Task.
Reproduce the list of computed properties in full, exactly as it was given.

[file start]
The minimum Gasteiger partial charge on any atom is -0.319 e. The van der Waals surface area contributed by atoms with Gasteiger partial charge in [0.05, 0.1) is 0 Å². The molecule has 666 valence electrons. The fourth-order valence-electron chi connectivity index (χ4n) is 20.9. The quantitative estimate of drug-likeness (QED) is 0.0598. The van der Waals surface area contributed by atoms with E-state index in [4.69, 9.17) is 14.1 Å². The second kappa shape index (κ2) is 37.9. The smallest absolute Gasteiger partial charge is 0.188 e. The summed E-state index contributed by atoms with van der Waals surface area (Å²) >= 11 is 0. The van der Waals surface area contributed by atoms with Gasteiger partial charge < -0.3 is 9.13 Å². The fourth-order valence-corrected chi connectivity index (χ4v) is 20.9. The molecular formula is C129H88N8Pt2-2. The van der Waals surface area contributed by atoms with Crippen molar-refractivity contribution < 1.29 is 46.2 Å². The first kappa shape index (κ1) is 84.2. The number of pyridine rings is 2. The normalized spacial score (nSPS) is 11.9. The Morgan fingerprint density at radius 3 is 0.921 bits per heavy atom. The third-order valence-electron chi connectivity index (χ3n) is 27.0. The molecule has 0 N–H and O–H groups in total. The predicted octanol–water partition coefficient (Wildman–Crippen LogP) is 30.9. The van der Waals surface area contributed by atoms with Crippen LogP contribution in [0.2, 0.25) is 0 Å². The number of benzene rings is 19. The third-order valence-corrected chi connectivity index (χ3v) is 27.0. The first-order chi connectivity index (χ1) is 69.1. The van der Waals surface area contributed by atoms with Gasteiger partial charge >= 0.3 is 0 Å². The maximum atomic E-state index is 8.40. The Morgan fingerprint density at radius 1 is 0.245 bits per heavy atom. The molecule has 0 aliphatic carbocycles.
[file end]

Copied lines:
The minimum Gasteiger partial charge on any atom is -0.319 e. The van der Waals surface area contributed by atoms with Gasteiger partial charge in [0.05, 0.1) is 0 Å². The molecule has 666 valence electrons. The fourth-order valence-electron chi connectivity index (χ4n) is 20.9. The quantitative estimate of drug-likeness (QED) is 0.0598. The van der Waals surface area contributed by atoms with E-state index in [4.69, 9.17) is 14.1 Å². The second kappa shape index (κ2) is 37.9. The smallest absolute Gasteiger partial charge is 0.188 e. The summed E-state index contributed by atoms with van der Waals surface area (Å²) >= 11 is 0. The van der Waals surface area contributed by atoms with Gasteiger partial charge < -0.3 is 9.13 Å². The fourth-order valence-corrected chi connectivity index (χ4v) is 20.9. The molecular formula is C129H88N8Pt2-2. The van der Waals surface area contributed by atoms with Crippen molar-refractivity contribution < 1.29 is 46.2 Å². The first kappa shape index (κ1) is 84.2. The number of pyridine rings is 2. The normalized spacial score (nSPS) is 11.9. The Morgan fingerprint density at radius 3 is 0.921 bits per heavy atom. The third-order valence-electron chi connectivity index (χ3n) is 27.0. The molecule has 0 N–H and O–H groups in total. The predicted octanol–water partition coefficient (Wildman–Crippen LogP) is 30.9. The van der Waals surface area contributed by atoms with Crippen LogP contribution in [0.2, 0.25) is 0 Å². The number of benzene rings is 19. The third-order valence-corrected chi connectivity index (χ3v) is 27.0. The first-order chi connectivity index (χ1) is 69.1. The van der Waals surface area contributed by atoms with Gasteiger partial charge >= 0.3 is 0 Å². The maximum atomic E-state index is 8.40. The Morgan fingerprint density at radius 1 is 0.245 bits per heavy atom. The molecule has 0 aliphatic carbocycles.